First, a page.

Hey y’all, Mark here with a post about an issue we’re seeing with many of our customers lately. Hopefully, we’ll save you a couple hours of head-scratching and Bing searches.
You deploy a shiny new Windows Server 2012 Virtual Machine on Hyper-V or VMWare, and then you notice that no file shares are accessible. For example, on a Domain Controller you can’t access the SYSVOL share. You tend to get an error message like so:
You may notice other puzzling things such as services failing to start when they are on removable or hot pluggable drives, maybe even some SBSL issues with logon scripts, loading user profiles, etc. Windows 8 modern apps might throw the error “app didn’t start”. So what is the cause of all this seemingly unconnected things?
You are the unfortunate victim of two specific configurations. First, you have a specific auditing setting turned on. Second, the drive that where your shared folder resides, or service launches, shows up as a removable or hot pluggable drive.
The Auditing settings are as follows:
You have Audit Removable Storage explicitly enabled for Success and/or Failure. This configuration can be found at Windows Settings, Security Settings, Advanced Audit Policy Configuration, System Audit Policies, Object Access, Audit Removable Storage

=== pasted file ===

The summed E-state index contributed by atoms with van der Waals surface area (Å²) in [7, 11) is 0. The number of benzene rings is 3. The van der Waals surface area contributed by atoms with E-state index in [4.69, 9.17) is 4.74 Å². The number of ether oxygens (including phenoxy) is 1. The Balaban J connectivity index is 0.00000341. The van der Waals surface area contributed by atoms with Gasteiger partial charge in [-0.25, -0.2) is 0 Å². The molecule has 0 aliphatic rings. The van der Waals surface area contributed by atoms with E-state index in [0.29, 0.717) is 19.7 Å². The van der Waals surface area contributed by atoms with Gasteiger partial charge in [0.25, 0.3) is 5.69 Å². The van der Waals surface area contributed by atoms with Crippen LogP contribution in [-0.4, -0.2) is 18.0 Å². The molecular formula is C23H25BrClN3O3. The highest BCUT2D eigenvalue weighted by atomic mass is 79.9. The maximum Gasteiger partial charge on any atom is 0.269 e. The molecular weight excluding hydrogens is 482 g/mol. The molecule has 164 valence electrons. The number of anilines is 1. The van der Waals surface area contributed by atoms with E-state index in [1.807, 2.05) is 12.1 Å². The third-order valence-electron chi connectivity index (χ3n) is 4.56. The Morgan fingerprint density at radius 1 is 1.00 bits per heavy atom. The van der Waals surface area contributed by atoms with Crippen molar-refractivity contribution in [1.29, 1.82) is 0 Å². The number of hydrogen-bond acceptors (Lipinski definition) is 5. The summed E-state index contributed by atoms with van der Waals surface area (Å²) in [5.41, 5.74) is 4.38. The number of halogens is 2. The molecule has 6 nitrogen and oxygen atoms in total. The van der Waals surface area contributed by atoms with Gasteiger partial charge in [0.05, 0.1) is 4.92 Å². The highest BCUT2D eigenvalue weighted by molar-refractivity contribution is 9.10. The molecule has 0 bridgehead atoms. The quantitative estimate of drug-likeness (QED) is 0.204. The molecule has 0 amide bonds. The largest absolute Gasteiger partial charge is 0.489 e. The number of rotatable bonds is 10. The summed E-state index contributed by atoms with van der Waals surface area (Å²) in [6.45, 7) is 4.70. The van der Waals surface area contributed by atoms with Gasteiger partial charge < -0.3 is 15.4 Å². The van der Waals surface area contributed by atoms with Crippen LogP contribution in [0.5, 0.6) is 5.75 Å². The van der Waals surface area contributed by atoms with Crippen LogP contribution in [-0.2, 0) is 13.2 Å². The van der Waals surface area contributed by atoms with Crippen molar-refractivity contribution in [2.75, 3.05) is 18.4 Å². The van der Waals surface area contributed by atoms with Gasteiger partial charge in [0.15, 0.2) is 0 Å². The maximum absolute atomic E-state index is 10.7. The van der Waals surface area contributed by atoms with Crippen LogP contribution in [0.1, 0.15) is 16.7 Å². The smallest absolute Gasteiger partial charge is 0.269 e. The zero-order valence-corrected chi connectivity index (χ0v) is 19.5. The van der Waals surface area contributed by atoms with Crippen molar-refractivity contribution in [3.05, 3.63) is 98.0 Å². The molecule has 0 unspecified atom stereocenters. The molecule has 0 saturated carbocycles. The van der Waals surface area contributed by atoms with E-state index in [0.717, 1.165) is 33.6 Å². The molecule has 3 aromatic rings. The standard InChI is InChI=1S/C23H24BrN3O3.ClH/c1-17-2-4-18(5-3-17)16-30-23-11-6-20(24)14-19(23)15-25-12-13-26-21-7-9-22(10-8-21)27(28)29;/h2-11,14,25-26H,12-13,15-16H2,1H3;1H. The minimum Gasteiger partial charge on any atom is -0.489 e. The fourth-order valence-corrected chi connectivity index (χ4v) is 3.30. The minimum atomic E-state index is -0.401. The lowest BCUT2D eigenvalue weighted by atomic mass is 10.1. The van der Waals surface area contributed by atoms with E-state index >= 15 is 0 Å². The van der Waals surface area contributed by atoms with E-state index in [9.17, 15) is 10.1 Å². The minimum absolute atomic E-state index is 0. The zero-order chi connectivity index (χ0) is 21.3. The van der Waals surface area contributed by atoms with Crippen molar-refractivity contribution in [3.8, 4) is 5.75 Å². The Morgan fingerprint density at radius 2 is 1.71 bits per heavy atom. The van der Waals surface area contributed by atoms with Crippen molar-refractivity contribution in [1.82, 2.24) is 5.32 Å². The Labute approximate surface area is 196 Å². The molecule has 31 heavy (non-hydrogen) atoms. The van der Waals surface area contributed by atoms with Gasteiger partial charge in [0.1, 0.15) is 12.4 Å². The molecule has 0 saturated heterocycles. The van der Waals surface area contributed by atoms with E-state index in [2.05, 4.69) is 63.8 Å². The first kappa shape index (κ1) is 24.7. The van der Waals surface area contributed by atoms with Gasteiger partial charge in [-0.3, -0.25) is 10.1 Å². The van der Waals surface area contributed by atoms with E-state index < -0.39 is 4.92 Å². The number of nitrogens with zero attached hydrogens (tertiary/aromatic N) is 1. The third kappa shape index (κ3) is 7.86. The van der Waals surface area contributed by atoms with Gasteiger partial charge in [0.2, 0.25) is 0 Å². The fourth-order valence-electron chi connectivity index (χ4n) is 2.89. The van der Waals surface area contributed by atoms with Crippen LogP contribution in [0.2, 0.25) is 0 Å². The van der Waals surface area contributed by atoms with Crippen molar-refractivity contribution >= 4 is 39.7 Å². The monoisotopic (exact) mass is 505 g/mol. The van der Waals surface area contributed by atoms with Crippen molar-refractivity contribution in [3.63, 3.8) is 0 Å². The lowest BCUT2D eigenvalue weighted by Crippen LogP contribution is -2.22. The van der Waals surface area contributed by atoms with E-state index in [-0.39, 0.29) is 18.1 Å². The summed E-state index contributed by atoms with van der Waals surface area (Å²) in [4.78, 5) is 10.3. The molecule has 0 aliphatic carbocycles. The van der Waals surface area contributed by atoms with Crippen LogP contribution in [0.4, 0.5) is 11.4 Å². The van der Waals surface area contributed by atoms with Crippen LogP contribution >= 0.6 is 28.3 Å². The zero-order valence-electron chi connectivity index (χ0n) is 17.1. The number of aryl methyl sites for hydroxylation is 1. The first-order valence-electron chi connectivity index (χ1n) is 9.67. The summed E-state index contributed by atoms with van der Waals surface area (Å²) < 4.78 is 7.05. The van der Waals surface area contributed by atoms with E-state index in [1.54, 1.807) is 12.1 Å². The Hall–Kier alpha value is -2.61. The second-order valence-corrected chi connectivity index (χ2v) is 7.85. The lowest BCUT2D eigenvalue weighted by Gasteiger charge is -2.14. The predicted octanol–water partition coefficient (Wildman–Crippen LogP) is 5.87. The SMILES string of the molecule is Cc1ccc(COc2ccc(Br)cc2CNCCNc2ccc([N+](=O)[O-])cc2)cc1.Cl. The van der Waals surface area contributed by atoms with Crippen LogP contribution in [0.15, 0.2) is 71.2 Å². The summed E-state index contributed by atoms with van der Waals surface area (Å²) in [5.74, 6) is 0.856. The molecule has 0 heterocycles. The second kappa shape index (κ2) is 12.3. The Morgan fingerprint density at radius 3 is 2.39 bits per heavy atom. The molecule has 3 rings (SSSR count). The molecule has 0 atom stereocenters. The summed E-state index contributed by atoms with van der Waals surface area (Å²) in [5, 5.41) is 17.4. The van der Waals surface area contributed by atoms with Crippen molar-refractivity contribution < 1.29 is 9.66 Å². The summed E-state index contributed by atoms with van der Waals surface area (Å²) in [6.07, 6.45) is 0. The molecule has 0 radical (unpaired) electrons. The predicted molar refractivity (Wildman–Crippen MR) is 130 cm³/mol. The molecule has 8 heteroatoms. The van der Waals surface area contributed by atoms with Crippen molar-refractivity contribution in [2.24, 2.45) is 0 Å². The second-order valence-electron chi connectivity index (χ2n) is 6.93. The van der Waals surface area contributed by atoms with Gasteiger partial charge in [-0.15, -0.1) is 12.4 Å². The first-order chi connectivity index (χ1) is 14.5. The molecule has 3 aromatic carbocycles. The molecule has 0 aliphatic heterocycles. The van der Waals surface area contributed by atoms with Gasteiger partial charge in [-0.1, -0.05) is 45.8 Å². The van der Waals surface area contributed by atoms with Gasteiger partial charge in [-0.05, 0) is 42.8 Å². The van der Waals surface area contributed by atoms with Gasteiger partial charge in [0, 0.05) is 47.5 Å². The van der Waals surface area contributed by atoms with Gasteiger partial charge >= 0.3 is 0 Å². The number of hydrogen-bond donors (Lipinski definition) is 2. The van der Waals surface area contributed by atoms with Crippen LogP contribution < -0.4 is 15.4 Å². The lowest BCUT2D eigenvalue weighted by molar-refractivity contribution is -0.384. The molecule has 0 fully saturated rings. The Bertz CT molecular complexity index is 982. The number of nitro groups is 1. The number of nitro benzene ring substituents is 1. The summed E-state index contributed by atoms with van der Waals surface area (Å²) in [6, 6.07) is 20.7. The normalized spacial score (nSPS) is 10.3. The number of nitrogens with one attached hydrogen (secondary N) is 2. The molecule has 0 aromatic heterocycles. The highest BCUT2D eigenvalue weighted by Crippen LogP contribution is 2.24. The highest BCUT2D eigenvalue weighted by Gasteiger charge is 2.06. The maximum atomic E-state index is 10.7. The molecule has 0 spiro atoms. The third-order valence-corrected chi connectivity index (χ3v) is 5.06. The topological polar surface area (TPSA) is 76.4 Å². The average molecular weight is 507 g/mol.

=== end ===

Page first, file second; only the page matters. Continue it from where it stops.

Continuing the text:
Or, you have Audit Object Access Policy Success and or Failure, which implicitly enables all object access. This setting is found at Windows Settings, Security Settings, Local Policies, Audit Policy, Audit Object Access
The recommended solution to this is actually apply the hotfix in KB 2811160 – which, by the way, is included the Windows Server 2012 April 2013 update rollup . If you look closely at the April 2013 Update Rollup at what’s included we’ll find KB 2811670 “Issues when the Audit object access policy is enabled on Removable Storage in Windows 8 or Windows Server 2012”. Looking through the details of the KB pretty much hits the nail on the head of our issues. (We are reaching out to VMWare to have them update their KB as well.).
A Friendly Reminder:
For many of you, this might be the first time hearing about update rollups. However, regular readers of the blog ( hint: you should subscribe if you haven’t already ) know we covered this topic way back in May. Read “ Update Rollups for Windows Server 2012 and Windows 8 Explained ” by Steve Mathias. His hard work is already paying off on this. And for those of you who are proactively applying the Windows 8/Server 2012 Update Rollups, you’ve already dodged this issue, plus a couple past and future problems. So pat yourselves on the back.
If you found this post helpful please let us know in the comments. It’s what keeps this blog running. Until next time.